Depression In Men. While men suffer from depression at a lower rate than women do, it does not negate the severity of their suffering or the prevalence of depression among men.
According to Data from the National Health Interview Survey:
- 9% of US men feel depressed or anxious daily
- 1 in 3 of these men use medication for these feelings
- 1 in 4 men met with a mental health professional
Some Symptoms Experienced By Men During Depression:
- Suicide attempts or thinking about suicide.
- Overeating or not having any appetite.
- Sleeping too much or having insomnia.
- Being unable to remember details or not concentrating.
- Feeling extremely fatigued.
- Having a decreased libido.
- Feeling empty or sad.
- Feeling hopeless, irritable, or angry.
- Having a loss of interest in work, sex, and family.
- Not being able to meet the responsibilities of work, caring for your family, or other essential activities.
- Men are often unaware of some physical symptoms of depression that include, digestive disorders, headaches and chronic pain.
Factors That May Cause Depression In Men:
- Loss of Work and Stress – Work and career stress, problems with relationships, loss of a loved one or divorce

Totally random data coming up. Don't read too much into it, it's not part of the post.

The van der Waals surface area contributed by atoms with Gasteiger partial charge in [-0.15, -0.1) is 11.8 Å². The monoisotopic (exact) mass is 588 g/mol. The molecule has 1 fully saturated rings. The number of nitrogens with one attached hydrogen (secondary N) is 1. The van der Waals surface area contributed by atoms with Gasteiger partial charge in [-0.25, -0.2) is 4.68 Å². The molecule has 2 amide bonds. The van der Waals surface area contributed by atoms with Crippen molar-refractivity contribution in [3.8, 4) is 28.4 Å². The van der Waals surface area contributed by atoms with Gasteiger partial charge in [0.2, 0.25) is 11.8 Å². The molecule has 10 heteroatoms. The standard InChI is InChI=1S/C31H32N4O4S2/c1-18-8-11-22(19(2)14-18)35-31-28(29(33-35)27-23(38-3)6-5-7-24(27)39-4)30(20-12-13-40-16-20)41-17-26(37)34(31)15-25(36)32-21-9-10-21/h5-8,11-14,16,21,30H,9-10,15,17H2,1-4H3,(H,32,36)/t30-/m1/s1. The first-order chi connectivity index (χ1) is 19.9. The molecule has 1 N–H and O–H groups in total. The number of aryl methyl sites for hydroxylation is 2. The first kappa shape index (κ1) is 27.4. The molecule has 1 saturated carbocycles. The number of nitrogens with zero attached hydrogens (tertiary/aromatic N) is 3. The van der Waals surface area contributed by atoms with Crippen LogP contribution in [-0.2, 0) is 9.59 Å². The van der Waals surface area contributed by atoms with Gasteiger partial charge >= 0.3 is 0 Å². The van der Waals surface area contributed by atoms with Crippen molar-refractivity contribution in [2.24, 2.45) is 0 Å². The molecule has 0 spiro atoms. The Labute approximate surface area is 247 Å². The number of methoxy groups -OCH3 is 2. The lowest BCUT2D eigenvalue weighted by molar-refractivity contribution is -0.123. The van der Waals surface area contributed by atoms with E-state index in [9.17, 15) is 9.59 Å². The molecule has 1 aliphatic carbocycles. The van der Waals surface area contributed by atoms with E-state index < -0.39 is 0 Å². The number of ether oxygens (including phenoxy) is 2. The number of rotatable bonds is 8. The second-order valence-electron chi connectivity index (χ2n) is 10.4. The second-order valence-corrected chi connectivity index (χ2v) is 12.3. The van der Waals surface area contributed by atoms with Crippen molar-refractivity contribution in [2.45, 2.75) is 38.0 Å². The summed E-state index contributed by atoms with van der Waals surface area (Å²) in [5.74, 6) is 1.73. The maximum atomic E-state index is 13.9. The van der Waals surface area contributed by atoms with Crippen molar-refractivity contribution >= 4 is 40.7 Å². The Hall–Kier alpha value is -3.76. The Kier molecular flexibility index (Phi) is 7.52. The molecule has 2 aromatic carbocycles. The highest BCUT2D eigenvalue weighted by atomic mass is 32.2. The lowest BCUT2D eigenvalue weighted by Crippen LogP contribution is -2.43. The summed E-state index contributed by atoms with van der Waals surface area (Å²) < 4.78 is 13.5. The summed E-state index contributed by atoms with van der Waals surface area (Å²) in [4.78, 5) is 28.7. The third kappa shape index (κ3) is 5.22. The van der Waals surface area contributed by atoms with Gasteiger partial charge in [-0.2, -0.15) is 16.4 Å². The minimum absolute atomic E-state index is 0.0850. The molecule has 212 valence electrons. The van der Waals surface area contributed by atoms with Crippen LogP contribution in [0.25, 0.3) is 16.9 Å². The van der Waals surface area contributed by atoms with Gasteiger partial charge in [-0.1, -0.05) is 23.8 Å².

- Genetic Factors – Those men with a family history of depression are more likely to have the disease when compared to family members who don’t have the disease
- Hormones and Brain Chemistry – The brains in those people who have depression may be more likely to have changes in their brain scans when compared to having brain scans than those who have not had depression. In addition, the hormones that are associated with mood and emotions can affect brain chemistry
How Is Depression In Men Treated?
The initial step to getting the proper treatment is to visit your physician or a mental health professional. They can do lab tests or an examination to make sure other medical conditions aren’t the cause of your depressive symptoms. They can also identify medicines you are taking may be causing your depression.
The doctor needs to get a complete history and physical examination to make sure that there isn’t a medical cause for your symptoms. Let the doctor know when the symptoms started and how they were treated. Let the physician know whether or not you have had depression before and how it was treated at that time.
WebMD reports that men who do not take steps to treat their depression typically exhibit more frustration, anger, and even violent behavior than women do. Men also tend to fall victim to dangerous risky behaviors, including unsafe sex and reckless driving.